Editor’s Note: This opinion piece was written by Naomi Baden, executive director for the REA-REAA. Baden is the executive director of the Racine Education Association and Racine Educational Assistants Association, the unions that represent the 2,000 professional educators (licensed and certified teachers, special education specialists, social workers, psychologists, educational assistants and school nurses) of the Racine Unified School District.
There is nothing more important in the achievement and school success of a child than the educator who works with that child. Here in Racine Unified, teachers and educational assistants work every day with our 20,000 students — 60 percent of whom are children living in poverty — to give them the tools and support they need to thrive as citizens, employees, parents, leaders and successful human beings.
Our teachers and education support staff are the primary reason that the Racine Unified School District is slowly climbing up on measures of academic achievement. Teachers and education assistants are the reason graduation rates have risen, and more children are reading and writing. We are the engine behind the successes with students happening every day in Racine Unified.
Having such passionate and skillful educators is essential to student success — but who will be lured into a profession with wages that fail to keep pace with inflation, let alone with comparable careers? How can we expect our caring and compassionate educational assistants to remain in mostly part-time jobs that pay them less than the federal poverty level? Many assistants work two or three jobs just to feed and shelter their own families.
When teacher pay stays stuck for years, it comes at a high cost for schools and kids, who lose good teachers to better-paying professions. Some 20 percent of new public school teachers leave the profession by the end of the first year, and almost half leave within five years. When educational assistants are making so little money or are working so few hours that they are forced to apply for public assistance, we are eating away at the heart and spirit of the Racine Unified School District workforce.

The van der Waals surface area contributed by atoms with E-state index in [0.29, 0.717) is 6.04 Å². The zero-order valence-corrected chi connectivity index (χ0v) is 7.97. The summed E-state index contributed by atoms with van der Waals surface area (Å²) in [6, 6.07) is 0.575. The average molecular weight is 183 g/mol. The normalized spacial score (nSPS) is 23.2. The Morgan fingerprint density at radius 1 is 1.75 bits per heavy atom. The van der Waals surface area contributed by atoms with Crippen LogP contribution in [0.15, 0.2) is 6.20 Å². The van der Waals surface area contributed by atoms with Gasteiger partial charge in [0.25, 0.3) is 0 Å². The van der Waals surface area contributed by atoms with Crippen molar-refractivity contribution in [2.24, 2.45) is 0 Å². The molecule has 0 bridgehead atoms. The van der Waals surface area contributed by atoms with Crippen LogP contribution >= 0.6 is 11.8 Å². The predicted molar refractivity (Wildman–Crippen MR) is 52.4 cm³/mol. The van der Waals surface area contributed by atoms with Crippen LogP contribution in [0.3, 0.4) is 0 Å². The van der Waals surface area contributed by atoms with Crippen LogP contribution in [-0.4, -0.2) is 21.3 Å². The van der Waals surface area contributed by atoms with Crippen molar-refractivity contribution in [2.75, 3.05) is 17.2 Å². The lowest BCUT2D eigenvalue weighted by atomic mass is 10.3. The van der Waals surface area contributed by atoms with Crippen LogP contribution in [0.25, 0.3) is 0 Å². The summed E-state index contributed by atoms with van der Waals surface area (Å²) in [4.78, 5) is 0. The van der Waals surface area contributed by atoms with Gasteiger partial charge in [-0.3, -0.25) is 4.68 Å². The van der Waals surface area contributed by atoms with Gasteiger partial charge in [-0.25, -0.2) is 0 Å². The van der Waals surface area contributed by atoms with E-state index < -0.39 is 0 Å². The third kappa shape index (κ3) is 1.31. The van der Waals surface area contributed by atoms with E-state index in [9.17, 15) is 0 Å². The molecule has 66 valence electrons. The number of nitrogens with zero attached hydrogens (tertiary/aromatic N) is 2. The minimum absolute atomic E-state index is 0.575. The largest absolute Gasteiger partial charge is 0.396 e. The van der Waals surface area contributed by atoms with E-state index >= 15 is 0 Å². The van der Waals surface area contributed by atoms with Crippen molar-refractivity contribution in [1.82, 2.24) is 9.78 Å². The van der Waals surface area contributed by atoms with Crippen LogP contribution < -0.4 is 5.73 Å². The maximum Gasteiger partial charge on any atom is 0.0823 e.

Isn’t it time, then, after four years of attacks on our public schools and public school educators that Racine Unified honor our educators for a change and provide them with a decent and fair wage increase? Is it too much to ask that Racine Unified pay its educational assistants a living wage rather than a wage that is below the federal poverty level for families? Should we be lambasted for asking the Board of Education to provide the workforce with a cost of living increase? After four years of erosion in salaries as a result of Act 10, is it wrong for Racine Unified employees to seek to recoup, in miniscule ways, the thousands of dollars cut from our family income to pay for health care deductibles and out-of-pocket expenses imposed on us since Scott Walker was elected governor?
RUSD touts that it is a district of choice. Families get to choose where their children will attend school. Students get to choose courses of study in secondary schools. Educators get to choose Racine Unified as their home for a career in education. District administrators have a choice as well. It can become transparent and honest about what it is spending taxpayer money on or it can continue to obfuscate and play a shell game with its budget numbers. The Board of Education has the ultimate choice. It can choose to provide for its educators a reasonable compensation package or it can choose to continue down the acrimonious path of conflict and controversy with no end in sight. For the sake of the children, we pray for an honorable resolution of our conflicts.
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